A Minnesota woman whose daughter has been hospitalized since March is urging people to get vaccinated and wear masks as the delta variant spreads and children return to the classroom.
Lani Bauer’s 8-year-old daughter, Avella, was diagnosed with acute disseminated encephalomyelitis (ADEM), a condition that developed after she tested positive for COVID-19.
In early March, Avella had a low-grade fever for which her mother kept her home from school for a few days. The fever broke later in the week and she was able to return to school but was acting strangely by the end of the day.
"I got a phone call from her after school care saying I had to come get her because she wasn't herself and she was sleeping in one of their little rooms," Bauer said.
That Saturday, Bauer awoke to find her daughter unresponsive, at which point she rushed her to the hospital. After running several tests, she was diagnosed with ADEM and tested positive for COVID-19. The girl is now completely paralyzed and has been in the hospital since.
ADEM is an inflammation of the brain and spinal cord that damages myelin, the protective layer that covers nerve cells. Dr. Michael Pitt, Avella’s pediatrician at the M Health Fairview University of Minnesota Masonic Children's Hospital, said the immune system disorder is often triggered by viral infections. In Avella’s case, COVID-19 was the only virus she tested positive for, Pitt said.
“We're seeing an extreme that is very, very rare, but it's certainly something we would want to prevent,” he said.
There have been dozens of case reports since the pandemic started linking COVID-19 as the trigger for ADEM, Pitt said. Most children who get ADEM regain most function within four to six months. But Avella is an exception — she’s had a rare form of ADEM called AHEM (acute hemorrhagic encephalomyelitis), where the damage is so severe that she may not recover.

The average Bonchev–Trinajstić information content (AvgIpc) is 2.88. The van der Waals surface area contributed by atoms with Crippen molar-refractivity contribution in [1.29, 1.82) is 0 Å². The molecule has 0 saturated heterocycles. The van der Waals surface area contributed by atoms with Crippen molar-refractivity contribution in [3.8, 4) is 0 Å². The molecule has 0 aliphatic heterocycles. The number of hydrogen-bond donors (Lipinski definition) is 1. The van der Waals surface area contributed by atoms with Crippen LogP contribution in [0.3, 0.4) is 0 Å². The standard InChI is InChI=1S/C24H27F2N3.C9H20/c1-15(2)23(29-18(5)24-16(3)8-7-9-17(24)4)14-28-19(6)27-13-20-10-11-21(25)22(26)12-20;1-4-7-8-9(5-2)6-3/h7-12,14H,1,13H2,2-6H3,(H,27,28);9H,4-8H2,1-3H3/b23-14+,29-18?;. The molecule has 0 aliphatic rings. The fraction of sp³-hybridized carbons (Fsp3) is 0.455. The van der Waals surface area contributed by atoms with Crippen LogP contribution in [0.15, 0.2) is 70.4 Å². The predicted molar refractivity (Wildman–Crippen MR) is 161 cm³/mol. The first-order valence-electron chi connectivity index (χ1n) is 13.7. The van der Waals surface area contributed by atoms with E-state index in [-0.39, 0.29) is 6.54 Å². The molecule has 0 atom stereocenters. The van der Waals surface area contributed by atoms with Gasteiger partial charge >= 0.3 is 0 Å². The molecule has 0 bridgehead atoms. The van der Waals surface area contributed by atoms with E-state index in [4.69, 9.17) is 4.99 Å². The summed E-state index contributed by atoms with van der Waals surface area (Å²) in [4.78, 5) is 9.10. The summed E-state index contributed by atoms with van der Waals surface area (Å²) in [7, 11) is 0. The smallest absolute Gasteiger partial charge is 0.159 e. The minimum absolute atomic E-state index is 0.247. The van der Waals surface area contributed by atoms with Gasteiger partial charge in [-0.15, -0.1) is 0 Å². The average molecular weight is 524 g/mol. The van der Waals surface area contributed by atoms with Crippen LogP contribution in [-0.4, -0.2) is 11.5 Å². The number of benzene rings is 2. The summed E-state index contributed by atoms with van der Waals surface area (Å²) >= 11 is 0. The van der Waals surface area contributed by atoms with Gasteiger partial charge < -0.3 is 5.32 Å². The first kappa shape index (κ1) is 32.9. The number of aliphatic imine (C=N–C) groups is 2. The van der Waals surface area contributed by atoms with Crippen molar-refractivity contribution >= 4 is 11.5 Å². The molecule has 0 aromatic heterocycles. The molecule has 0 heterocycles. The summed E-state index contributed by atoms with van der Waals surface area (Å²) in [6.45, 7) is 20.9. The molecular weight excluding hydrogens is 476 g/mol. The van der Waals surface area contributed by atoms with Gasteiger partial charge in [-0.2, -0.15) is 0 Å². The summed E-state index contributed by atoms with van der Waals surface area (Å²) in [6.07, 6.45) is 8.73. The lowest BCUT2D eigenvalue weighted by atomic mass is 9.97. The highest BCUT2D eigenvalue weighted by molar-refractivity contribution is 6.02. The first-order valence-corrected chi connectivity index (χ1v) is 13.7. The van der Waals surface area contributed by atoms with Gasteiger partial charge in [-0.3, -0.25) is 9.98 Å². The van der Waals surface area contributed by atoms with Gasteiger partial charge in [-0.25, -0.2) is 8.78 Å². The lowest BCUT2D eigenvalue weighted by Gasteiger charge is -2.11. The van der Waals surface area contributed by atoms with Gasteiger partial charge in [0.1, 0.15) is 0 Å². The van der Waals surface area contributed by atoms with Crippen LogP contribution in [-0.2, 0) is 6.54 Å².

Avella, described by family as athletic, intelligent and funny, is now unable to walk or talk and needs to be fed through a tube.
Bauer recalls that her teacher had to keep changing Avella’s seat because she was able to get even the quiet kids to speak.
“Prior to this incident, she was an extremely healthy child, never even as much as threw up,” Bauer said. She adds that “Avella was just learning chess well enough to be able to teach her little friends how to play.”
Since her ADEM diagnosis, Avella has had the front part of her skull removed due to severe brain swelling.
While it’s been a slow progress, Lani said that every little victory is a win and that there’s been some baby steps toward Avella’s recovery.
Since arriving at the hospital, Avella has been unable to see because of the brain damage caused by ADEM. However, last week, Avella’s doctors said they believe that she still had some type of vision, although the extent is unknown.
Pitt said that while complications such as ADEM are on his radar as a physician, he said most families are not familiar with it.
“There are rare, serious side effects to things that we can prevent, if we take them seriously,” he said.
Last year, Pitt said, children were the ones making the sacrifices during the pandemic, and it's now time for adults to step up.
“They were homeschooled, they were on lockdown to protect the vulnerable. Now it's our kids that are the ones that are vulnerable. And we're asking the adults to do the same for us,” he said.
Bauer wants to share her daughter’s story in hopes of preventing it from happening to someone else.
“If getting the shot and wearing your mask is one step closer to preventing this to happen to another child, that's what I want to stress, and I want to stress to make sure you wear your mask,” she said.
This story was originally published on NBC News.